It was inevitable that the 300 comparisons would pour in. Tarsem Singh’s sword and sandal flick is similarly hyperviolent and even shares the famous speed-ramping of its predecessor. “Rip-off”, many shouted, but this chronological, ‘history of ideas’ approach is often flawed. It is worthwhile knowing that the director went to college, and maintains friendship, with the 2006 film’s director (Zack Snyder) and cinematographer (Larry Fong). Michael Bay was there too, interestingly enough.
Five years on, Immortals is removed in two key ways: it substitutes the open battlefield for a number of interiors, and it embraces Greek mythology – incorporating the gods, Titans and a supernatural weapon. The religious aspect attracted the director to the production. Himself an atheist, he imagines the relationship between higher beings and free will:
If a God showed up tomorrow, we’d go, ‘Oh my fucking God, he’s amazing…’ and our free will would be compromised. The example I always give is, I’d have a very hard time taking a Barely Legal magazine and masturbating in a bathroom if I knew that Jesus could walk in. Your true nature doesn’t come out.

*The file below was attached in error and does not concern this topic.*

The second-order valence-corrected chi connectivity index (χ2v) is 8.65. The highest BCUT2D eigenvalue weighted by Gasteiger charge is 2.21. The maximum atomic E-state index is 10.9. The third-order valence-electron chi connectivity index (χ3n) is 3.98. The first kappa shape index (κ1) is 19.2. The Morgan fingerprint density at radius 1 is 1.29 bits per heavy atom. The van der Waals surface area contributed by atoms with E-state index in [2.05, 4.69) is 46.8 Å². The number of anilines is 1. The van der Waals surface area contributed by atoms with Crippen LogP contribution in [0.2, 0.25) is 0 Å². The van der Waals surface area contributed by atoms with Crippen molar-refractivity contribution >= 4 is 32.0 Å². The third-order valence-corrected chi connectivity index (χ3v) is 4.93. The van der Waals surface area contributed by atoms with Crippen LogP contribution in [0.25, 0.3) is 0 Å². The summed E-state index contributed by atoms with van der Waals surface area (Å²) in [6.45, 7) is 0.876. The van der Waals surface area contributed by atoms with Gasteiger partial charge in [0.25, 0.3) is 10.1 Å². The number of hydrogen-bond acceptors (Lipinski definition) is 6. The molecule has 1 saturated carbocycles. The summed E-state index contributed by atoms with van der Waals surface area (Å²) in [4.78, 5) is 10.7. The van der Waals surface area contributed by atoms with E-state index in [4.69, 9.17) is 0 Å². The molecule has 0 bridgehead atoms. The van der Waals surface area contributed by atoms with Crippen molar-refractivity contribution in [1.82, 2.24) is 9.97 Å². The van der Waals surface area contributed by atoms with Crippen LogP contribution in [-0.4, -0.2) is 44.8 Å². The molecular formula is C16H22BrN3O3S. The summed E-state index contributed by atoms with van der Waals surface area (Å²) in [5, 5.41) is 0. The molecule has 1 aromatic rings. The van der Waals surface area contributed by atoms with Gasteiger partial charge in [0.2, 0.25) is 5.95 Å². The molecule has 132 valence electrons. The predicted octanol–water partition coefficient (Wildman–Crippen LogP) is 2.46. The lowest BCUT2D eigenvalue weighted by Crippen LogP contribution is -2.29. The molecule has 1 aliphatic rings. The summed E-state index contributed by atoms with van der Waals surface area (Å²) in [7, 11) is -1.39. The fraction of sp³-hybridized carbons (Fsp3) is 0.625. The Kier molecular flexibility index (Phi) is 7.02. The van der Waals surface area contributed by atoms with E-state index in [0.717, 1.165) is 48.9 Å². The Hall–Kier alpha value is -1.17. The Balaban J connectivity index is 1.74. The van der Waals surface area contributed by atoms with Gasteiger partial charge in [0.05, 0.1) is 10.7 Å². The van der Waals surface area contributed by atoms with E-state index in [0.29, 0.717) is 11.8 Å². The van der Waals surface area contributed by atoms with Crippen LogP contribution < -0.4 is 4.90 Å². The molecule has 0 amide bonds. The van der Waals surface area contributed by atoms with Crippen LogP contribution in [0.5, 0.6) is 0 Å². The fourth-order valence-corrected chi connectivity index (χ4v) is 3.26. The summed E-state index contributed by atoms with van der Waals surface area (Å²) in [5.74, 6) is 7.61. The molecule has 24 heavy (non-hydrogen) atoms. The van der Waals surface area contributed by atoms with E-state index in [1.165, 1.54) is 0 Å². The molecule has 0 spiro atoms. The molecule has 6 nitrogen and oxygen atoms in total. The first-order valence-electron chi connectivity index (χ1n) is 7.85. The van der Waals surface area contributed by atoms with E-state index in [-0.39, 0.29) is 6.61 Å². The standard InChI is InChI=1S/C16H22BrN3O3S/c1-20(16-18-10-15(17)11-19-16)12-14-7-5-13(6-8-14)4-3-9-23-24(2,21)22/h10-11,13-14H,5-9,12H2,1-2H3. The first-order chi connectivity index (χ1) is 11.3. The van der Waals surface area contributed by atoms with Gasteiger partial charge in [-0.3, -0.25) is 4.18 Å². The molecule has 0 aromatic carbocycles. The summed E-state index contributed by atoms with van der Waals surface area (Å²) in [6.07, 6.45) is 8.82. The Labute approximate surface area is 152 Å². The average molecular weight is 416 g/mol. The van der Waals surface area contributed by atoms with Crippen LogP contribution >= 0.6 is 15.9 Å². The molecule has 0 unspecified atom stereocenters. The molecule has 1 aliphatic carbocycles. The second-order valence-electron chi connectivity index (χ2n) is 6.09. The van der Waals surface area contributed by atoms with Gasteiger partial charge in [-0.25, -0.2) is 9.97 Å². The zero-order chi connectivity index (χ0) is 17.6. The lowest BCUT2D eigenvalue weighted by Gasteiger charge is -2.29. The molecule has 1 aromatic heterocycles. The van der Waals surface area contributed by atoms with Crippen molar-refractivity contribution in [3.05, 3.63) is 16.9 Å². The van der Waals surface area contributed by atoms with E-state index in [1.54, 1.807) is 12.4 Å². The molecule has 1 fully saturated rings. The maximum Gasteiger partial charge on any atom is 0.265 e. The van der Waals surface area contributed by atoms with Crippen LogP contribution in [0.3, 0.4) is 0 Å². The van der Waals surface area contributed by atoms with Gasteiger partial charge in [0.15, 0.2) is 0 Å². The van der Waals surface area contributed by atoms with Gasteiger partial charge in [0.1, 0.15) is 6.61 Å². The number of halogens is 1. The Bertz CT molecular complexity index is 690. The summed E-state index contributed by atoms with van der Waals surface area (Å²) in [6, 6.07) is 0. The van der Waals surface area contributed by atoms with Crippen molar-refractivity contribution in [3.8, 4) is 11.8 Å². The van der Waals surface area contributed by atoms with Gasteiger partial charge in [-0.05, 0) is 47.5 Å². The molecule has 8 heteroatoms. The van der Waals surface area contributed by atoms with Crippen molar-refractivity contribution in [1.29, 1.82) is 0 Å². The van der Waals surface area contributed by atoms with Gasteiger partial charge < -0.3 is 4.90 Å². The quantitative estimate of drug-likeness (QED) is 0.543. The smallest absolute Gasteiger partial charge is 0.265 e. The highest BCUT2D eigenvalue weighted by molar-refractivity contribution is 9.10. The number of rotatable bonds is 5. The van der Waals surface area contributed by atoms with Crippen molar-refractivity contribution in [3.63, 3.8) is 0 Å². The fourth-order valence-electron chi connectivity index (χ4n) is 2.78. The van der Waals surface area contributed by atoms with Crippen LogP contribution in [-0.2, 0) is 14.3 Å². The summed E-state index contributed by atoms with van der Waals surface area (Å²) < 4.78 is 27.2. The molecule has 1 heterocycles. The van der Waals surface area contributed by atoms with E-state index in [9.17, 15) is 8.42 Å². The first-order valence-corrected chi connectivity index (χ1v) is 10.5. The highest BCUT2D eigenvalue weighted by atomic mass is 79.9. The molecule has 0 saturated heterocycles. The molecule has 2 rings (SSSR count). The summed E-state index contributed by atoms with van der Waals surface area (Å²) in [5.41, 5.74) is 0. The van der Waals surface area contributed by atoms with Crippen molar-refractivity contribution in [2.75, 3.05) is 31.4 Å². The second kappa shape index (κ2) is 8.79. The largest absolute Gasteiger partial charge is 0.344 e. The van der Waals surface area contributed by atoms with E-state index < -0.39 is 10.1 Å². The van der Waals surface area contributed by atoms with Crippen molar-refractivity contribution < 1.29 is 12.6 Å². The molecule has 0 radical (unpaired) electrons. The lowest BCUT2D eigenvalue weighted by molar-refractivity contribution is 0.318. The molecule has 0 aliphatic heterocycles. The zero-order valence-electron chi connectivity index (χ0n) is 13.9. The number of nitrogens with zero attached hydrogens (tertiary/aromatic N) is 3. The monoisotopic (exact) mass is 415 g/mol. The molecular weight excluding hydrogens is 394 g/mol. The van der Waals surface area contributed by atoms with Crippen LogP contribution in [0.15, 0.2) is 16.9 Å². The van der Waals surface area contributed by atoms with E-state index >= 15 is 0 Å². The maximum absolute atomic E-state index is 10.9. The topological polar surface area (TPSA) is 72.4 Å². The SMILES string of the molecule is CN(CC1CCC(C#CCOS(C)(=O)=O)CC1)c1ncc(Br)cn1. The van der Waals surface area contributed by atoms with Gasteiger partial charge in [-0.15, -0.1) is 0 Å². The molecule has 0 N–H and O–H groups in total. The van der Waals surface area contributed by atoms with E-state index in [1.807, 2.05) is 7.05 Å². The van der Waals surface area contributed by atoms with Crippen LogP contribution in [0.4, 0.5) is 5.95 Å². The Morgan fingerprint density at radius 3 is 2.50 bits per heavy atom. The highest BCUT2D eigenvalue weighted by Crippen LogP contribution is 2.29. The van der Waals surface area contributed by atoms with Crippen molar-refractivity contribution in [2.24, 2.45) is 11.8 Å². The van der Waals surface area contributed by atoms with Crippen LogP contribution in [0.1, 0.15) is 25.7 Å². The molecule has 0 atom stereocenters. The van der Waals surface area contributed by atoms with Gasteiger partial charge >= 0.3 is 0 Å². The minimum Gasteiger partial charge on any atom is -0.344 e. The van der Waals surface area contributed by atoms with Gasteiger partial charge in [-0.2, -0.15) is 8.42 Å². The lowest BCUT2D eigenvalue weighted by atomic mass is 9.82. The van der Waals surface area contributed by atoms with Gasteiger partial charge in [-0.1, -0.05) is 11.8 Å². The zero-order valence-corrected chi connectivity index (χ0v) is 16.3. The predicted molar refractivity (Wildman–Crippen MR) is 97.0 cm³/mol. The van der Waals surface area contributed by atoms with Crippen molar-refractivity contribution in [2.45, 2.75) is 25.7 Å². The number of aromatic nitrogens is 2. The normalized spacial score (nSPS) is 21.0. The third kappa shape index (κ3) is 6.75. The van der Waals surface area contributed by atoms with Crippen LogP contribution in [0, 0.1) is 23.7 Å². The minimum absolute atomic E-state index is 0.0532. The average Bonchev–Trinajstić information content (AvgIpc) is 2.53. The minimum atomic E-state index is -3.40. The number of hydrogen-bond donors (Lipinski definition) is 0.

Singh’s film, then, is inventive and full of ideas, both broad and moment-to-moment. Not every one works perfectly, but the majority come off and the film is packed with some incredible visuals. Mickey Rourke’s fascistic Hyperion is a fantastic villain and Henry Cavill, who plays the protagonist Theseus, will make a fine Superman under – guess who – Zack Snyder.
As the (short-sighted) criticism goes, the plot is simple and never really gains momentum, but Immortals is far from a generic blockbuster.